The quarantine put into effect due to the pandemic has generated phenomena such as the return of fish and swans to the canals of Venice, the invasion of angry monkeys in some cities in Thailand and the presence of deer on the streets of Japan and foxes in London.
Much less bucolic, but also tangible, has been the sudden (and perhaps in many cases apparent) recognition by societies of workers that are usually invisible, but nevertheless essential: those who provide home care and other tasks, people in charge of the cleaning and security in hospitals, streets, large establishments, not to mention all health workers, from doctors and nurses to technicians, stretcher bearers and laboratory technicians. This is not an exhaustive list of poorly-paid workers, whose jobs receive little social consideration and are generally precarious. Today, these workers are applauded from our balconies and windows, as they keep a world paralyzed by the coronavirus moving.
Let's talk in particular about home care. Taking into account demographic changes and the increasing chronicity of many conditions, care work is increasingly essential. In 2015, 2.1 billion people, both young and old, required care. By 2030, the number of care recipients is projected to increase by 200 million. And, in the scenario of the pandemic caused by COVID-19, home care, mostly carried out by women, is essential at a time when the elderly or people with mobility problems cannot leave their homes.
Prior to the pandemic, the International Labor Organization had already stated that, if not adequately addressed, current deficits in the provision of care services and their quality would create a serious and unsustainable crisis of care worldwide and would further increase gender inequality at work. The availability and quality of care services depends on a properly trained workforce that can operate under decent working conditions and receive wages that comparable to their skills and competencies.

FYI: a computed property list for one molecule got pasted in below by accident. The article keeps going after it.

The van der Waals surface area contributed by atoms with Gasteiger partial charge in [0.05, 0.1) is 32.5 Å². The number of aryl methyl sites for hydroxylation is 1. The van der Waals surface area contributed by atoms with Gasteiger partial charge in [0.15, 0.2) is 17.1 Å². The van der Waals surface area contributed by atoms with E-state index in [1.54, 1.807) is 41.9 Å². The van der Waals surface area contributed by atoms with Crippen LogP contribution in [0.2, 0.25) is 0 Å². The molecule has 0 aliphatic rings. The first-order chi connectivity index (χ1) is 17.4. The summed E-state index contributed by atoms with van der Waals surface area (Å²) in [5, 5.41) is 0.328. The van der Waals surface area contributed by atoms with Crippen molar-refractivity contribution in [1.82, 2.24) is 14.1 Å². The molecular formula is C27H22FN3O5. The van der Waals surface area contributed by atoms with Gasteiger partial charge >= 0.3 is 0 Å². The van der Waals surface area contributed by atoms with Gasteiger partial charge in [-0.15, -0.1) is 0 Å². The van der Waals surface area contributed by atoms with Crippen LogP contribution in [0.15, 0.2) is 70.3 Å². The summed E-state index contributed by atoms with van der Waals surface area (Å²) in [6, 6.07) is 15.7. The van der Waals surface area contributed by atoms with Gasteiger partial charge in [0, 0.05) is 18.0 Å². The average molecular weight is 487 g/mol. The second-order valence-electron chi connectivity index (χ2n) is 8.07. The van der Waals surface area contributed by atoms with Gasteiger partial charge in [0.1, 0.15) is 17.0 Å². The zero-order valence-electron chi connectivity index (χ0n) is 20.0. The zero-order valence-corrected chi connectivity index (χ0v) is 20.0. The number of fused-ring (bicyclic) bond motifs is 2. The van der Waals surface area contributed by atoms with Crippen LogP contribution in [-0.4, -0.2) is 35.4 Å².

However, care work is consistently undervalued and poorly paid. Workers in the care sector -the majority of whom are women and, disproportionately, migrants- very often experience discrimination and job insecurity, with zero-hours contracts, low wages, poor working conditions, violence and harassment on the job being commonplace. Many care workers are forced to have several jobs to subsist. Austerity measures, public divestment and outsourcing accelerate the precarious conditions and informality of workers in the care sector, particularly the growing number of domestic workers and those who provide home care services. In Europe and in some countries of the Americas, the entry into the sector of multinationals that are not held accountable and are poorly regulated, such as the case of Orpea, a French multinational with a wide expansion in institutions dedicated to geriatrics, is to blame for an even greater decrease in the quality of jobs in the sector and in the decline of care services.
Investing in care as a public good, combined with respect for the workers’ right to union representation, collective bargaining and a minimum wage, can reverse current trends and avoid a global care crisis. The fact that it is a difficult labor force to organize cannot be ignored, mainly due to its isolated conditions. However, in several parts of the world there are successful experiences of unionization that have radically improved the living conditions of care workers. In all cases, a radical change in unionization strategies was imposed and a great effort was made by the organizations to patiently look for each worker outside the work scenario and strive to build a common agenda. In these efforts, the support of a present State is also essential, encouraging the organization of vulnerable and unprotected sectors and empowering them.